The fuel "to reach the destination" is computed using winds, head- or tail-wind as appropriate. For "30 minutes of reserve" that is 30 minutes, and it is the same 30 minutes regardless of flying into or with the wind. In 30 minutes of flying with a tailwind you'll fly FARTHER than 30 minutes with a headwind, but 30 minutes is 30 minutes.
-- Edit to answer the question as expanded in a comment:
Wind predictions are actually pretty good now, and "30 minutes" isn't really all that the pilot has to work with.
For FAR Part 91, essentially general aviation (think taking a Cessna on a flight of a few hundred miles as an easy picture), the legal minimum in good weather is 30 minutes. For FAR Part 121, which governs airline flying, it's 45 minutes (plus other categories as explained in the other answers for things like a destination alternate). Beyond that, the plan for the flight will almost always include additional fuel above that to account for the routine things that happen to burn more gas: delays waiting to take off, small changes in routing that add a few miles to the planned path, and so on. That way, even with the routine "stuff" that happens, you don't plan to eat into the 45 minutes reserve. If the wind forecast is off, then that tends to be another of "those things" that changes the plan.
Realistically, how much are the winds off of the forecasts? Typically, the forecasts are pretty close. The computer models that are used now are very detailed, which is possible with all the computing power that's available now as compared to a decade or two ago. Also, these models are constantly updated by data coming in from aircraft that are airborne. Various datalinks can transmit the winds and temperature in real time, and ATC will also sometimes ask for current winds at a particular altitude. All of this combines to give a picture that isn't simply a wind forecast issued in isolation, but a combination of forecast + recent data.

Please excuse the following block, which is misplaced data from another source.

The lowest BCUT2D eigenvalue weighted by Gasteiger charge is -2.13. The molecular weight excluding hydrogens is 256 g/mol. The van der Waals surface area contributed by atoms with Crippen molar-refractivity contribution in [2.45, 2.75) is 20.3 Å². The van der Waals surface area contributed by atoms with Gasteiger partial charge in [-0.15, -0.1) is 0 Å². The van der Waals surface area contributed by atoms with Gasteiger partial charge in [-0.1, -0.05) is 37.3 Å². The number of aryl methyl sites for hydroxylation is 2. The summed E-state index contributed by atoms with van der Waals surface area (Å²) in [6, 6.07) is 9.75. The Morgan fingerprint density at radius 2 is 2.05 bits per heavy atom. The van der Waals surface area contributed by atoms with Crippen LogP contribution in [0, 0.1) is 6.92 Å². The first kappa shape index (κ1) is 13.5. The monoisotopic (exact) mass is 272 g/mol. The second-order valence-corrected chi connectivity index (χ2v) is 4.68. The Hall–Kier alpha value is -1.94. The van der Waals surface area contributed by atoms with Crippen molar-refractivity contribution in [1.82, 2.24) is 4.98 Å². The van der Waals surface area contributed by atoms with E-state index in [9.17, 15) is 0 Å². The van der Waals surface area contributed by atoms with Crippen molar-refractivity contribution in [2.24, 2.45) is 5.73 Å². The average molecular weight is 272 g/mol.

The issue that would arise if an airline were required to plan on the worst-case wind that might be encountered as if it would be present for the entire flight, is that in some cases the flight would significantly under-burn: it would arrive with more fuel than planned. Why is that an issue? Maximum Landing Weight. If your airliner is fully loaded with passengers & cargo, there is a limit to how much fuel it can have on board at landing, driven by the maximum certified landing weight. On my airplane, that tends to be enough fuel for a bit over two hours of flying. (Obviously a LOT of factors influence this on each flight -- this is a ballpark number.) So if I have a full airplane and I want to plan on having as much fuel as possible upon arrival (so that we can hold if necessary, fly the approach, and still have adequate fuel for a missed approach and then a divert, arriving at the alternate with adequate margins), there is a limit to how much I can take off with. And that limit is driven by how much fuel we're expected to burn enroute. If my enroute burn is lower than planned and I do NOT have to hold or take a longer route than planned, I can show up too heavy to legally land.
There are two options when that happens: land anyway (safe, but requires an inspection of the aircraft, and it's generally frowned upon to do this without good reason), or fly circles to burn off the gas. The latter is what is generally done, and is obviously wasteful. So it's preferred that the enroute burn calculations be as accurate as possible, rather than including unrealistic headwind values.